Leaving the Law Behind for My Dream Job
Maurice Carlos Ruffin on finding the courage to pivot to fiction writing in mid-life.
By the time of my Jesus year, nothing was going as planned. I’ve always been a studious, conscientious sort. The kind of person to consider the bedding arrangements for people who may or may not be visiting until many weeks or months later. Any success in my life is built on this foundation: make a few smart choices early to smooth my future path.
But it was clear that by 2010, the path was an ice-covered lake I had wandered onto. The temperature was rising. (Thanks, climate change.) The snow melting. The sheet of frozen water cracking beneath my heels. I’m a so-so swimmer and a coward in the cold. A dip in the frosted fantastic would not end well for me.
In 2010, I was a corporate lawyer in probably the largest firm in New Orleans. Six-figure salary. Expense account. BMW. But I felt that cracking ice.
To drop the extended metaphor for a moment, in 2010, I was a corporate lawyer in probably the largest firm in New Orleans. Six-figure salary. Expense account. BMW. But I felt that cracking ice. I didn’t like the work enough to envision myself doing it in the distant future with a gray beard and a pipe. Yet, I was too afraid to make any sudden moves.
Still, one of my saving graces is my anxiety. It compels me to plan and develop contingency plans. During the decade before, I had dabbled in politics and music, two of my lifelong loves. I had also dabbled in my true love: the writing of literature.
But my love of the written word was like one of those romance novels where everyone but the main character recognizes the obvious connection. My loved ones knew I was writer. However, I told myself that writing wasn’t for me. I read books by “real” writers, but I wasn’t like them. I dabbled, but by 33 years of age, I had never even published anything of significance.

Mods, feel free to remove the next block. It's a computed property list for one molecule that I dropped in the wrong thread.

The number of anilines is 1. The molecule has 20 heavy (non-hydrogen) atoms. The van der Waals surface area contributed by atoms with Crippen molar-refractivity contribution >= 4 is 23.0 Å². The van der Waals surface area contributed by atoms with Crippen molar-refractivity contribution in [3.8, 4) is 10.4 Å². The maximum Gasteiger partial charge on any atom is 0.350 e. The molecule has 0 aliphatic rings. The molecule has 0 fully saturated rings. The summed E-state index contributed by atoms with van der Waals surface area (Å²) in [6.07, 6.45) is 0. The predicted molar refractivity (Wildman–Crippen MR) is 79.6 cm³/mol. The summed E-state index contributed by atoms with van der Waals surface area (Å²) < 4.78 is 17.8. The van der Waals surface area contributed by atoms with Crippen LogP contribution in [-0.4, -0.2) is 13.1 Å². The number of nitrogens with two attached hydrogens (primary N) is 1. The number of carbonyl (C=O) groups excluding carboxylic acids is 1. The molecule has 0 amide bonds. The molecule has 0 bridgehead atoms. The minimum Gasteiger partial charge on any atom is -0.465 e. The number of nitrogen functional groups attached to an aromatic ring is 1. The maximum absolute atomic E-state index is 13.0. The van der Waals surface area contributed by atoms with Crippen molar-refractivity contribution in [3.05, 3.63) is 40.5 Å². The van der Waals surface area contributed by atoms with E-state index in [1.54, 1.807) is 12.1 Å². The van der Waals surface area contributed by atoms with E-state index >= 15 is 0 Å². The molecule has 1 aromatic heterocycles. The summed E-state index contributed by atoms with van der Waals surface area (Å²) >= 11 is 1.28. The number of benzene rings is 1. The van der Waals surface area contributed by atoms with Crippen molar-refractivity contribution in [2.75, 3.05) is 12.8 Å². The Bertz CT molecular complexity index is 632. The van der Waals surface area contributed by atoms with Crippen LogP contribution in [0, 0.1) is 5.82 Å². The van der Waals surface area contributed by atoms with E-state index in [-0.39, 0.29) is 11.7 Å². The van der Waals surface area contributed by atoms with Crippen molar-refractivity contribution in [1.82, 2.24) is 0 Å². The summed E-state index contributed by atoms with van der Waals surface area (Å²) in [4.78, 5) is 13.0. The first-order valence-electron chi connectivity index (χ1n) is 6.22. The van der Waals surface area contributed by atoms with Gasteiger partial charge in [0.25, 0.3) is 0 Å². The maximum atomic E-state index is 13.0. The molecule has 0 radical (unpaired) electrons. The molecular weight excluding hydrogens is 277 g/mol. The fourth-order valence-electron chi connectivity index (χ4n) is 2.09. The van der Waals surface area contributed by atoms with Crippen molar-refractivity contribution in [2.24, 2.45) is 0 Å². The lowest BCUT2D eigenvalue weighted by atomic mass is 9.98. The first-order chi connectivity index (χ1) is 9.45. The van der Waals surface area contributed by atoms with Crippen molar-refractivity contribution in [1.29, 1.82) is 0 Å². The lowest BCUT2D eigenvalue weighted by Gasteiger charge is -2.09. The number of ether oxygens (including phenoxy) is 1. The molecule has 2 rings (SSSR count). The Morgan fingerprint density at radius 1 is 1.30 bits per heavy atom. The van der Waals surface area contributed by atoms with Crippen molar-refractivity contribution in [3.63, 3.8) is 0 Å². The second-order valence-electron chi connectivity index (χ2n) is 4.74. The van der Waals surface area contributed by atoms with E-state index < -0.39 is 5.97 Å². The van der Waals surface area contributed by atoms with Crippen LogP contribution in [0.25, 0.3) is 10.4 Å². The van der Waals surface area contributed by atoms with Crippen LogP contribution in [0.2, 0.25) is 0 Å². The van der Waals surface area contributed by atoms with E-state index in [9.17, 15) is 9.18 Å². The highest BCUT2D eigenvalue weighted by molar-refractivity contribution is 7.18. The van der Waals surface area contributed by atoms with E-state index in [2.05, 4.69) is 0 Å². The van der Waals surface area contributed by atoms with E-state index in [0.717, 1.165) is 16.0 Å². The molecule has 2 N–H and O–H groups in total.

Yet, I took steps. I hung out with other amateur writers. I attended workshops. I enrolled in an MFA program.
But back to metaphors.
I told myself that writing wasn’t for me. I read books by “real” writers, but I wasn’t like them. I dabbled, but by 33 years of age, I had never even published anything of significance.
The ice was cracking, crumbling, and melting. I had no idea when I would fall through. But it was a matter of when, not if. My foot slipped through a hole. The near freezing water sent a shock right up to the top of my skull. There are heroic ways to go out. Sacrifices that make sense. This was not one of those ways. There was no logic to going out like this.
Off in the distance, I saw a shape in the murky dusk. No time left for caution. I ran for it. The fading light of evening made it hard to know where to step. And just behind me, I heard a sound that sent my heart into a panic. An extended crack. I made the mistake of looking back. The sheet of ice was splitting in two. The chasm was heading right at me.
I ran as fast as my legs allowed. The object came into view. It was a jet ski sitting atop the ice. Someone had left a jet ski in the center of the foreboding frozen lake. I hopped on. I put on the life vest--because safety first. I turned the key, but the vehicle wouldn’t start. The crack drew ever closer. I saw myself falling into the water, sinking into the inky, cold blackness. My final thought would be of…
I thirsted for the wild expanse of the sea like the sailors of old. Turning the headlight in that direction, I sped off toward the great unknown.
But no. The engine screamed to life at the precise second it dropped into the water. I cranked the accelerator. I pointed the jet ski toward shore, then I stopped.
I glanced up. Beyond the steam of my own breath, night hawks circled above. I would not go back to shore. I knew what was on dry land. I thirsted for the wild expanse of the sea like the sailors of old. Turning the headlight in that direction, I sped off toward the great unknown.
That’s where I live today. On the high seas. I’m a sailor, which is to say I’m a writer. At 41 I quit my law job. I published my first book that same year, and I’ve never looked back. On average, I made more money as a lawyer. But the satisfaction I have now is more than worth it.
I’m 44 years old. I’ve never been happier. I’ve never been more confident about my work. The path has never shone brighter. I’m exactly what I was too immature admit before. I love to write. I’m good at it. And I’m just getting started.